TIMELINE: Grace Poe’s citizenship, residency

Camille Elemia

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TIMELINE: Grace Poe’s citizenship, residency
Rappler traces the citizenship and residency of Senator Grace Poe, as shown in her verified answer submitted to the Senate Electoral Tribunal

MANILA, Philippines – Senator Grace Poe finally answered the citizenship and residency issues hurled at her, submitting a 107-page verified answer with supporting documents to the Senate Electoral Tribunal. (READ: DOCUMENTS: Proof of citizenship submitted by Grace Poe to SET)

Amid fears of “tampering” of documents, the presidential polls front runner now says she is relieved to finally have the chance to explain her side in the proper forum.

Below are the main points of her reply and the timeline of her life as a Filipino, based on documents she submitted.


Main points of Poe’s arguments

  • Poe’s camp says the citizenship and residency issues should be taken up separately.
  • Poe complied with the citizenship and residency requirement for a senator.
  • Poe was already a resident of the Philippines in May 2005, longer than what she indicated in her Certificate of Candidacy.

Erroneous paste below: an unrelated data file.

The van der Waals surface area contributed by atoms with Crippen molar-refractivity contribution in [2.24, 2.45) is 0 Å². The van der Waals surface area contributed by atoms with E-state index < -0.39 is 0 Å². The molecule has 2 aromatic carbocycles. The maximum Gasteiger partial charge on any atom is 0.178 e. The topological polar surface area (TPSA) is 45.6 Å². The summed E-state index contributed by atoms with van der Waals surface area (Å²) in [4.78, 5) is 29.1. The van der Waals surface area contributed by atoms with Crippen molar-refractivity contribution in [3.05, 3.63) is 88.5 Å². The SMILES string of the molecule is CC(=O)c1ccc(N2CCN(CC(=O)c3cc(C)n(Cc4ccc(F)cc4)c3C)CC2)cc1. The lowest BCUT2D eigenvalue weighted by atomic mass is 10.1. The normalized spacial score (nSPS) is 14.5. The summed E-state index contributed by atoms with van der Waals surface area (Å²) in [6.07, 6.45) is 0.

• She (together with her 3 kids) became a Filipino citizen (dual citizen) in 2006. She renounced her American citizenship on October 21, 2010, when she took an oath in Philippine government.
  • She re-affirmed this renunciation in 2011 before a vice consul at the United States embassy in Manila.
  • The US State Department “approved” this in February 2012 but her last US passport and the approved document showed she “self expatriated” herself on October 21, 2010.


From birth to present


September 3 – This is Poe’s date of birth in documents. Edgardo Militar found infant Poe in the Parish of Jaro in Iloilo.

September 6 – Emiliano Militar reported to the Office of the Civil Registrar of Iloilo City that they found an infant. (READ: In Iloilo, Grace Poe finds new clues to real parents)

Name in Original Certificate of Live Birth: Mary Grace Natividad Contreras Militar.

Foundling Certificate (Photo by Office of Sen. Grace Poe)



May 13 – Municipal Court of San Juan granted the petition for adoption of Poe by movie stars Jesusa Sonora Poe (Susan Roces) and Ronald Allan Kelley Poe (Fernando Poe Jr).

At the time, her name was legally changed to Mary Grace Natividad Sonora Poe.

Sen. Grace Poe's new birth certificate after legal adoption. (Photo by Office of Sen. Grace Poe)